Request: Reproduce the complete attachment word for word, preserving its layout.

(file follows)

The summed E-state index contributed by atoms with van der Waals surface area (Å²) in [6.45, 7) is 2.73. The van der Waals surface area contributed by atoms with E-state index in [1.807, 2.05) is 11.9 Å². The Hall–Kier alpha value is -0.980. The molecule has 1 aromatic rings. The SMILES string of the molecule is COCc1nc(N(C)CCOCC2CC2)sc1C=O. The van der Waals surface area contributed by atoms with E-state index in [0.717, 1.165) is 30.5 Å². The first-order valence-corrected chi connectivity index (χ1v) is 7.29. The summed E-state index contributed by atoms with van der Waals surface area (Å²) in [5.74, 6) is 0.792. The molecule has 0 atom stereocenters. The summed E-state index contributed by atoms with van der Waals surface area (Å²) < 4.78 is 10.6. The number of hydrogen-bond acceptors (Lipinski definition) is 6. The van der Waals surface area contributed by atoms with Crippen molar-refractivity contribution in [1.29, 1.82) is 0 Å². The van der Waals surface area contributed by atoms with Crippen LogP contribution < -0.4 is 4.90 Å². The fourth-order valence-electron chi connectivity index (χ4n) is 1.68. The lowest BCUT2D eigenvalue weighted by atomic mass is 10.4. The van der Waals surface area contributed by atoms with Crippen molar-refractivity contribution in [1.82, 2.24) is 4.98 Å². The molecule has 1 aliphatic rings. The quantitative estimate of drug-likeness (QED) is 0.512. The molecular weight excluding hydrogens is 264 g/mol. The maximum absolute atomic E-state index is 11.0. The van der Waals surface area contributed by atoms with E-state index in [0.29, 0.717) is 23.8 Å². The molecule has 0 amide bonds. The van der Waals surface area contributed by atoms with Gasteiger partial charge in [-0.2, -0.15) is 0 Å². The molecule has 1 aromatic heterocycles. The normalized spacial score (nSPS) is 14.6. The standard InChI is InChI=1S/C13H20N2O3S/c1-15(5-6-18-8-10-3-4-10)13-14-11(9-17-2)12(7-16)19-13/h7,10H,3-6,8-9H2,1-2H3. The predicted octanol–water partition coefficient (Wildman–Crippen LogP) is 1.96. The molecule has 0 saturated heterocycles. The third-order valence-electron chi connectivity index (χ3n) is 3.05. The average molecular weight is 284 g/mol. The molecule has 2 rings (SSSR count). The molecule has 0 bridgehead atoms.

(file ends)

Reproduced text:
The summed E-state index contributed by atoms with van der Waals surface area (Å²) in [6.45, 7) is 2.73. The van der Waals surface area contributed by atoms with E-state index in [1.807, 2.05) is 11.9 Å². The Hall–Kier alpha value is -0.980. The molecule has 1 aromatic rings. The SMILES string of the molecule is COCc1nc(N(C)CCOCC2CC2)sc1C=O. The van der Waals surface area contributed by atoms with E-state index in [0.717, 1.165) is 30.5 Å². The first-order valence-corrected chi connectivity index (χ1v) is 7.29. The summed E-state index contributed by atoms with van der Waals surface area (Å²) in [5.74, 6) is 0.792. The molecule has 0 atom stereocenters. The summed E-state index contributed by atoms with van der Waals surface area (Å²) < 4.78 is 10.6. The number of hydrogen-bond acceptors (Lipinski definition) is 6. The van der Waals surface area contributed by atoms with Crippen molar-refractivity contribution in [1.29, 1.82) is 0 Å². The van der Waals surface area contributed by atoms with Crippen LogP contribution < -0.4 is 4.90 Å². The fourth-order valence-electron chi connectivity index (χ4n) is 1.68. The lowest BCUT2D eigenvalue weighted by atomic mass is 10.4. The van der Waals surface area contributed by atoms with Crippen molar-refractivity contribution in [1.82, 2.24) is 4.98 Å². The molecule has 1 aliphatic rings. The quantitative estimate of drug-likeness (QED) is 0.512. The molecular weight excluding hydrogens is 264 g/mol. The maximum absolute atomic E-state index is 11.0. The van der Waals surface area contributed by atoms with E-state index in [0.29, 0.717) is 23.8 Å². The molecule has 0 amide bonds. The van der Waals surface area contributed by atoms with Gasteiger partial charge in [-0.2, -0.15) is 0 Å². The molecule has 1 aromatic heterocycles. The normalized spacial score (nSPS) is 14.6. The standard InChI is InChI=1S/C13H20N2O3S/c1-15(5-6-18-8-10-3-4-10)13-14-11(9-17-2)12(7-16)19-13/h7,10H,3-6,8-9H2,1-2H3. The predicted octanol–water partition coefficient (Wildman–Crippen LogP) is 1.96. The molecule has 0 saturated heterocycles. The third-order valence-electron chi connectivity index (χ3n) is 3.05. The average molecular weight is 284 g/mol. The molecule has 2 rings (SSSR count). The molecule has 0 bridgehead atoms.